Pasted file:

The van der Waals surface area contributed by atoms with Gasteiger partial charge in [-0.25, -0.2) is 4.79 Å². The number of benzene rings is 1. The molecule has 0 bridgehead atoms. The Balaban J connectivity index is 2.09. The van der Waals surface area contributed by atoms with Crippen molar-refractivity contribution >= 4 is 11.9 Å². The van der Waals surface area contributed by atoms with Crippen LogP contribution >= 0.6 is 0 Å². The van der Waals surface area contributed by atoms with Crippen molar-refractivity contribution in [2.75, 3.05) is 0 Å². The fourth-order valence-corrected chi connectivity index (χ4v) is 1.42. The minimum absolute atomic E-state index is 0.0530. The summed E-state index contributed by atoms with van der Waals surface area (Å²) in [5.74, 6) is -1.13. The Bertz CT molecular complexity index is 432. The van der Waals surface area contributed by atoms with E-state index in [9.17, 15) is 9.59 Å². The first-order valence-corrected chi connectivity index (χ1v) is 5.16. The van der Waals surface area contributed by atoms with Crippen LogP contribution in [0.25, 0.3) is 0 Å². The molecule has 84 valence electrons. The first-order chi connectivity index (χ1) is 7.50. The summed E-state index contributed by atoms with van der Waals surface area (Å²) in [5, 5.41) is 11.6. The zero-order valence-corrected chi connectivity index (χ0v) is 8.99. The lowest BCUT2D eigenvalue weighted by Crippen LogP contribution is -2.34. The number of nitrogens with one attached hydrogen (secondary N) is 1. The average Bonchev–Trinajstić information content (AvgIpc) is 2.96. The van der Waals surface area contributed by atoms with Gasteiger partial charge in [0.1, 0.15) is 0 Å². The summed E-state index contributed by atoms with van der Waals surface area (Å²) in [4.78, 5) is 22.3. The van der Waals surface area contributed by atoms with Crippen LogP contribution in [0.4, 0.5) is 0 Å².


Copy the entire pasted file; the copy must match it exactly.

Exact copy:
The van der Waals surface area contributed by atoms with Gasteiger partial charge in [-0.25, -0.2) is 4.79 Å². The number of benzene rings is 1. The molecule has 0 bridgehead atoms. The Balaban J connectivity index is 2.09. The van der Waals surface area contributed by atoms with Crippen molar-refractivity contribution >= 4 is 11.9 Å². The van der Waals surface area contributed by atoms with Crippen LogP contribution >= 0.6 is 0 Å². The van der Waals surface area contributed by atoms with Crippen molar-refractivity contribution in [2.75, 3.05) is 0 Å². The fourth-order valence-corrected chi connectivity index (χ4v) is 1.42. The minimum absolute atomic E-state index is 0.0530. The summed E-state index contributed by atoms with van der Waals surface area (Å²) in [5.74, 6) is -1.13. The Bertz CT molecular complexity index is 432. The van der Waals surface area contributed by atoms with E-state index in [9.17, 15) is 9.59 Å². The first-order valence-corrected chi connectivity index (χ1v) is 5.16. The van der Waals surface area contributed by atoms with Crippen LogP contribution in [0.25, 0.3) is 0 Å². The molecule has 84 valence electrons. The first-order chi connectivity index (χ1) is 7.50. The summed E-state index contributed by atoms with van der Waals surface area (Å²) in [5, 5.41) is 11.6. The zero-order valence-corrected chi connectivity index (χ0v) is 8.99. The lowest BCUT2D eigenvalue weighted by Crippen LogP contribution is -2.34. The number of nitrogens with one attached hydrogen (secondary N) is 1. The average Bonchev–Trinajstić information content (AvgIpc) is 2.96. The van der Waals surface area contributed by atoms with Gasteiger partial charge in [0.1, 0.15) is 0 Å². The summed E-state index contributed by atoms with van der Waals surface area (Å²) in [4.78, 5) is 22.3. The van der Waals surface area contributed by atoms with Crippen LogP contribution in [0.4, 0.5) is 0 Å².